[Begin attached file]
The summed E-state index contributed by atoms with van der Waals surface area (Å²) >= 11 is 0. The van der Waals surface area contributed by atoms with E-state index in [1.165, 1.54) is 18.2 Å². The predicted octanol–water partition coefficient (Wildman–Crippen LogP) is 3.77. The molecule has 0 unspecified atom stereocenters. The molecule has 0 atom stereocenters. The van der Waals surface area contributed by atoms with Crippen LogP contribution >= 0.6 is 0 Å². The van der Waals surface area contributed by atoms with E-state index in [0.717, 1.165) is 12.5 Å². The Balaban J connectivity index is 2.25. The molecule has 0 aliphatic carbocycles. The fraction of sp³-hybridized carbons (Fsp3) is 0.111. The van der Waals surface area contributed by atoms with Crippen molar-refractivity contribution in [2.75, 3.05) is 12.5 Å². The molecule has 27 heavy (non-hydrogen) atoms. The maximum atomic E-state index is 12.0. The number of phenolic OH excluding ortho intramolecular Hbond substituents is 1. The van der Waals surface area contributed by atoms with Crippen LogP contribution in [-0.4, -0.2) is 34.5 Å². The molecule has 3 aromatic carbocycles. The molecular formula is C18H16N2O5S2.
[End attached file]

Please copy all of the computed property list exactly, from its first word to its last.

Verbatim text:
The summed E-state index contributed by atoms with van der Waals surface area (Å²) >= 11 is 0. The van der Waals surface area contributed by atoms with E-state index in [1.165, 1.54) is 18.2 Å². The predicted octanol–water partition coefficient (Wildman–Crippen LogP) is 3.77. The molecule has 0 unspecified atom stereocenters. The molecule has 0 atom stereocenters. The van der Waals surface area contributed by atoms with Crippen LogP contribution >= 0.6 is 0 Å². The van der Waals surface area contributed by atoms with E-state index in [0.717, 1.165) is 12.5 Å². The Balaban J connectivity index is 2.25. The molecule has 0 aliphatic carbocycles. The fraction of sp³-hybridized carbons (Fsp3) is 0.111. The van der Waals surface area contributed by atoms with Crippen molar-refractivity contribution in [2.75, 3.05) is 12.5 Å². The molecule has 27 heavy (non-hydrogen) atoms. The maximum atomic E-state index is 12.0. The number of phenolic OH excluding ortho intramolecular Hbond substituents is 1. The van der Waals surface area contributed by atoms with Crippen LogP contribution in [-0.4, -0.2) is 34.5 Å². The molecule has 3 aromatic carbocycles. The molecular formula is C18H16N2O5S2.